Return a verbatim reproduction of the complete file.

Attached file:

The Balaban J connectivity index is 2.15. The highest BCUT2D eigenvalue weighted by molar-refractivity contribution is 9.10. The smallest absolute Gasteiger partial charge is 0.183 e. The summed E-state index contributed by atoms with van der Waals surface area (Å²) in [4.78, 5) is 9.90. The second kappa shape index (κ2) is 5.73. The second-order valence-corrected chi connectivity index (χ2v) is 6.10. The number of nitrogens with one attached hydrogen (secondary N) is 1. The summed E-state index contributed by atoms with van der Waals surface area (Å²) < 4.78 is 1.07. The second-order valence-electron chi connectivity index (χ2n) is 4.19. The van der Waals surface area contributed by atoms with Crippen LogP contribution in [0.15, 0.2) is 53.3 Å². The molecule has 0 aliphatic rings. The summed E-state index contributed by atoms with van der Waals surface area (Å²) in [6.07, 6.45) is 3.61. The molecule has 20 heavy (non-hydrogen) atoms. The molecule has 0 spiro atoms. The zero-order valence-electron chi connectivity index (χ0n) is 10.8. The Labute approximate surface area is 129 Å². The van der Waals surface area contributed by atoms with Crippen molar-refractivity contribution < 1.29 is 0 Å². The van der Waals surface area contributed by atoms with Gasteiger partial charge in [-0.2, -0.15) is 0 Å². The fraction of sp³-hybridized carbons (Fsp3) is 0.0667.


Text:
The Balaban J connectivity index is 2.15. The highest BCUT2D eigenvalue weighted by molar-refractivity contribution is 9.10. The smallest absolute Gasteiger partial charge is 0.183 e. The summed E-state index contributed by atoms with van der Waals surface area (Å²) in [4.78, 5) is 9.90. The second kappa shape index (κ2) is 5.73. The second-order valence-corrected chi connectivity index (χ2v) is 6.10. The number of nitrogens with one attached hydrogen (secondary N) is 1. The summed E-state index contributed by atoms with van der Waals surface area (Å²) < 4.78 is 1.07. The second-order valence-electron chi connectivity index (χ2n) is 4.19. The van der Waals surface area contributed by atoms with Crippen LogP contribution in [0.15, 0.2) is 53.3 Å². The molecule has 0 aliphatic rings. The summed E-state index contributed by atoms with van der Waals surface area (Å²) in [6.07, 6.45) is 3.61. The molecule has 20 heavy (non-hydrogen) atoms. The molecule has 0 spiro atoms. The zero-order valence-electron chi connectivity index (χ0n) is 10.8. The Labute approximate surface area is 129 Å². The van der Waals surface area contributed by atoms with Crippen molar-refractivity contribution < 1.29 is 0 Å². The van der Waals surface area contributed by atoms with Gasteiger partial charge in [-0.2, -0.15) is 0 Å². The fraction of sp³-hybridized carbons (Fsp3) is 0.0667.